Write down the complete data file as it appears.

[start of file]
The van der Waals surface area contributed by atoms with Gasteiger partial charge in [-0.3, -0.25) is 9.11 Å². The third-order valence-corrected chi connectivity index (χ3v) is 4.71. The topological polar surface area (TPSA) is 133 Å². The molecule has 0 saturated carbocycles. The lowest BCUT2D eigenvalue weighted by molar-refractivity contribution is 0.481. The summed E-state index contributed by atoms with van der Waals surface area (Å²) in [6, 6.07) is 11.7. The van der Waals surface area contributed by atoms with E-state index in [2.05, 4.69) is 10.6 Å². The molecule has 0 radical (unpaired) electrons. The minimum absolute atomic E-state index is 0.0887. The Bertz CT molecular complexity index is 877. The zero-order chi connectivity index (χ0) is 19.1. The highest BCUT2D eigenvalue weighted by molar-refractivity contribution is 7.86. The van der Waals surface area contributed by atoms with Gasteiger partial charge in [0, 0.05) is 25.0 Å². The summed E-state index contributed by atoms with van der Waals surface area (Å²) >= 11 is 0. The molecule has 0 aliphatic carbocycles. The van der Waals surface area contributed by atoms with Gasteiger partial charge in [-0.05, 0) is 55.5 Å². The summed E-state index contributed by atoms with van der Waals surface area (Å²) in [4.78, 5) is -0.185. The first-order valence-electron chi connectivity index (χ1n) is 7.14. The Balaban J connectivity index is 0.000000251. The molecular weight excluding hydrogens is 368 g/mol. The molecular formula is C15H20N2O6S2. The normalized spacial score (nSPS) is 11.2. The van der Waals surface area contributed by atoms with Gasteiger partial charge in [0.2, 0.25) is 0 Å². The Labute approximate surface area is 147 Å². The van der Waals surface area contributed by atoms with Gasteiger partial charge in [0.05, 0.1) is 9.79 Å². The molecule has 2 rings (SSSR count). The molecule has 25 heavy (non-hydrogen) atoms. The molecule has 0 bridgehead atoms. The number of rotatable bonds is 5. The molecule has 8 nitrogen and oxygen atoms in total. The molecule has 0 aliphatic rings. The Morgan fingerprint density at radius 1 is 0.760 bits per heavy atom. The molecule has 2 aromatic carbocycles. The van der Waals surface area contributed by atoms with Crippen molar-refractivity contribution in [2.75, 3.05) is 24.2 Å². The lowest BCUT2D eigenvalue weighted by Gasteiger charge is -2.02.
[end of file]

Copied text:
The van der Waals surface area contributed by atoms with Gasteiger partial charge in [-0.3, -0.25) is 9.11 Å². The third-order valence-corrected chi connectivity index (χ3v) is 4.71. The topological polar surface area (TPSA) is 133 Å². The molecule has 0 saturated carbocycles. The lowest BCUT2D eigenvalue weighted by molar-refractivity contribution is 0.481. The summed E-state index contributed by atoms with van der Waals surface area (Å²) in [6, 6.07) is 11.7. The van der Waals surface area contributed by atoms with E-state index in [2.05, 4.69) is 10.6 Å². The molecule has 0 radical (unpaired) electrons. The minimum absolute atomic E-state index is 0.0887. The Bertz CT molecular complexity index is 877. The zero-order chi connectivity index (χ0) is 19.1. The highest BCUT2D eigenvalue weighted by molar-refractivity contribution is 7.86. The van der Waals surface area contributed by atoms with Gasteiger partial charge in [0, 0.05) is 25.0 Å². The summed E-state index contributed by atoms with van der Waals surface area (Å²) >= 11 is 0. The molecule has 0 aliphatic carbocycles. The van der Waals surface area contributed by atoms with Gasteiger partial charge in [-0.05, 0) is 55.5 Å². The summed E-state index contributed by atoms with van der Waals surface area (Å²) in [4.78, 5) is -0.185. The first-order valence-electron chi connectivity index (χ1n) is 7.14. The Balaban J connectivity index is 0.000000251. The molecular weight excluding hydrogens is 368 g/mol. The molecular formula is C15H20N2O6S2. The normalized spacial score (nSPS) is 11.2. The van der Waals surface area contributed by atoms with Gasteiger partial charge in [0.2, 0.25) is 0 Å². The Labute approximate surface area is 147 Å². The van der Waals surface area contributed by atoms with Gasteiger partial charge in [0.05, 0.1) is 9.79 Å². The molecule has 2 rings (SSSR count). The molecule has 25 heavy (non-hydrogen) atoms. The molecule has 0 bridgehead atoms. The number of rotatable bonds is 5. The molecule has 8 nitrogen and oxygen atoms in total. The molecule has 0 aliphatic rings. The Morgan fingerprint density at radius 1 is 0.760 bits per heavy atom. The molecule has 2 aromatic carbocycles. The van der Waals surface area contributed by atoms with Crippen molar-refractivity contribution in [2.75, 3.05) is 24.2 Å². The lowest BCUT2D eigenvalue weighted by Gasteiger charge is -2.02.